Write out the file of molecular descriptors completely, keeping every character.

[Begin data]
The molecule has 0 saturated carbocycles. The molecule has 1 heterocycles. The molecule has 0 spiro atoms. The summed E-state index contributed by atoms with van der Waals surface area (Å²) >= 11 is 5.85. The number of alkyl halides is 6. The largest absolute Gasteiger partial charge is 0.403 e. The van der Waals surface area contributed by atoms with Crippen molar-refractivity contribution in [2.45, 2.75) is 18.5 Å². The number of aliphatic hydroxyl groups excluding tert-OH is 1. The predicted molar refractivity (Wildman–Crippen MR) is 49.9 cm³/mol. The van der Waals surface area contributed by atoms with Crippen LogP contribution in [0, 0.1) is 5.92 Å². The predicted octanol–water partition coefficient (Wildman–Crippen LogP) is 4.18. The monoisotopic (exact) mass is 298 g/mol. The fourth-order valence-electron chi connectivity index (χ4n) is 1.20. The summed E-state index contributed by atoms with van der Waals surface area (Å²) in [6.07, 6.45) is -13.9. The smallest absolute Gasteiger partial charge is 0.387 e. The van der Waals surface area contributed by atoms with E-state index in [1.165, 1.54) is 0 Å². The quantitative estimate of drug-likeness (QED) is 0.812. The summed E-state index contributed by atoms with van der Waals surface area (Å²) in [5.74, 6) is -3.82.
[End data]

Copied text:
The molecule has 0 saturated carbocycles. The molecule has 1 heterocycles. The molecule has 0 spiro atoms. The summed E-state index contributed by atoms with van der Waals surface area (Å²) >= 11 is 5.85. The number of alkyl halides is 6. The largest absolute Gasteiger partial charge is 0.403 e. The van der Waals surface area contributed by atoms with Crippen molar-refractivity contribution in [2.45, 2.75) is 18.5 Å². The number of aliphatic hydroxyl groups excluding tert-OH is 1. The predicted molar refractivity (Wildman–Crippen MR) is 49.9 cm³/mol. The van der Waals surface area contributed by atoms with Crippen LogP contribution in [0, 0.1) is 5.92 Å². The predicted octanol–water partition coefficient (Wildman–Crippen LogP) is 4.18. The monoisotopic (exact) mass is 298 g/mol. The fourth-order valence-electron chi connectivity index (χ4n) is 1.20. The summed E-state index contributed by atoms with van der Waals surface area (Å²) in [6.07, 6.45) is -13.9. The smallest absolute Gasteiger partial charge is 0.387 e. The van der Waals surface area contributed by atoms with E-state index in [1.165, 1.54) is 0 Å². The quantitative estimate of drug-likeness (QED) is 0.812. The summed E-state index contributed by atoms with van der Waals surface area (Å²) in [5.74, 6) is -3.82.